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Public Fear of Nuclear Power Traced to Homer Simpson

A 2016 Gallup poll showed that 54% of Americans oppose nuclear power. How does the first nation to master the atom become a nation opposed to atomic energy, even in the face of a looming climate catastrophe? The Hard Money Investigation Desk looked for answers.

The prime suspects were all quickly ruled out. Nuclear power opposing Americans hardly if ever cited such grim disasters as Chernobyl, Three-Mile Island, and Fukushima. In fact, only one theme was common among the nuclear skeptics – Homer J. Simpson.

Simpson, a Safety Inspector at the Springfield Nuclear Power Plant, has become the de facto face of atomic energy in the United States. Edging out such contemporaries as Einstein and Oppenheimer; Simpson’s influence on the perception of Nuclear is all but absolute. His workplace record, highly publicized on FOX over the last 3 decades, has brought a stark visibility to nuclear energy’s greatest vulnerability – the notoriously unreliable asset located between the computer interface and the chair.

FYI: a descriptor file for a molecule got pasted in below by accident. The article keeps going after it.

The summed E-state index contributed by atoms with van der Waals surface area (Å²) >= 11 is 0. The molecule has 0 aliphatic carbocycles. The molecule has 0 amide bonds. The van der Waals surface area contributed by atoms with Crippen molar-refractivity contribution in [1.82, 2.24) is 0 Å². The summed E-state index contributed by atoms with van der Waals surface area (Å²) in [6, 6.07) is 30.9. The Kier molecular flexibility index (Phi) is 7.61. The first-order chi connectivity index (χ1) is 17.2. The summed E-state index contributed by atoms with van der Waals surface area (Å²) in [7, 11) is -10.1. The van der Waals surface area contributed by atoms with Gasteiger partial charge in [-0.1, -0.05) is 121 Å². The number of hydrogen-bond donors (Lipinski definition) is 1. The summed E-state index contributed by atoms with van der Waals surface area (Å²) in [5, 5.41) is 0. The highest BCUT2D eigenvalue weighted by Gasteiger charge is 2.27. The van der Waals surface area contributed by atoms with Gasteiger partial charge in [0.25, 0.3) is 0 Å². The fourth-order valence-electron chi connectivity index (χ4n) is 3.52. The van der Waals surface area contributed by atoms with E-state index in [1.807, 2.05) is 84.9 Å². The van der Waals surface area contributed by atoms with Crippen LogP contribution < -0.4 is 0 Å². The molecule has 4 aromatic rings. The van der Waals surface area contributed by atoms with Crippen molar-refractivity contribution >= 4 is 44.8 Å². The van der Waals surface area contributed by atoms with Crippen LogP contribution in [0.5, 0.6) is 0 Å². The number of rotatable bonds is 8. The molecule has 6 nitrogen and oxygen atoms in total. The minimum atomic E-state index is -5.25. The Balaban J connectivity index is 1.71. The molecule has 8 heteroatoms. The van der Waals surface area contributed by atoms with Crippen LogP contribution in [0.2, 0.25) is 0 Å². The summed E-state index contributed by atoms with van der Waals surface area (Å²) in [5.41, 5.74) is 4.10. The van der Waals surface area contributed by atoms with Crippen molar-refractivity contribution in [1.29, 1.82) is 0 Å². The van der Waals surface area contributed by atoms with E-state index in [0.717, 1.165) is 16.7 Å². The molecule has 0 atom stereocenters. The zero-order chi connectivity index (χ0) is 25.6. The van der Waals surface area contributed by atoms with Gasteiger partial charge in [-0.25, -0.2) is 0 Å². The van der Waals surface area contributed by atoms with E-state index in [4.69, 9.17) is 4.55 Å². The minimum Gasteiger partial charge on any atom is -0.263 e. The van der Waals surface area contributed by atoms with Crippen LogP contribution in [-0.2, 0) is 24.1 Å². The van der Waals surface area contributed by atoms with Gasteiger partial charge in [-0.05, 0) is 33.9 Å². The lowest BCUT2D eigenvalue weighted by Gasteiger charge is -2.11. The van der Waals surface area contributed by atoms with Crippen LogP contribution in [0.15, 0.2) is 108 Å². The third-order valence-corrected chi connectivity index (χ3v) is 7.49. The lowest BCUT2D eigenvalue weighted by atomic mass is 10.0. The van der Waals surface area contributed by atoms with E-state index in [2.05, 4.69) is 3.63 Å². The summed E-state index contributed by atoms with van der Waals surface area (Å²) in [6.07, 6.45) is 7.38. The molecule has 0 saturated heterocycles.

Americans are uncomfortable with the fact that any nuclear power planned must include fellow Americans in its operation. Even the most patriotic are uneasy with the prospect. This point is well illustrated by an excerpt from our interview with Matt Johns, the president of “Red, White, Me and You”, a think-tank that promotes American Exceptionalism as fact.

HM: So, Mr. Johns, regarding the energy sector, what nations do you see as currently excelling?

Johns: Well, I’d have to give this one to the US. Nobody mines and burns coal better than Americans, nobody fracks better, and nobody has better petroleum refinement methods. Hell, even ‘fruity power’ like wind or solar is at its best when Americans are in charge.

HM: I see, what about nuclear?

Johns: [laughing] Ha! Buddy you must be kidding me. Russians couldn’t do that one right, so what chance in hell do we have?

It seems American insecurity is unanimous in the Nuclear Sector. Economic-Ecological analysis reports estimate that Homer J. Simpson’s impact on public opinion toward nuclear power is responsible for 15-25% of current carbon emissions. This sizable chunk of pollution would not exist had nuclear power been pursued with full enthusiasm since the 1980’s. For better or worse, our future belongs to Homer.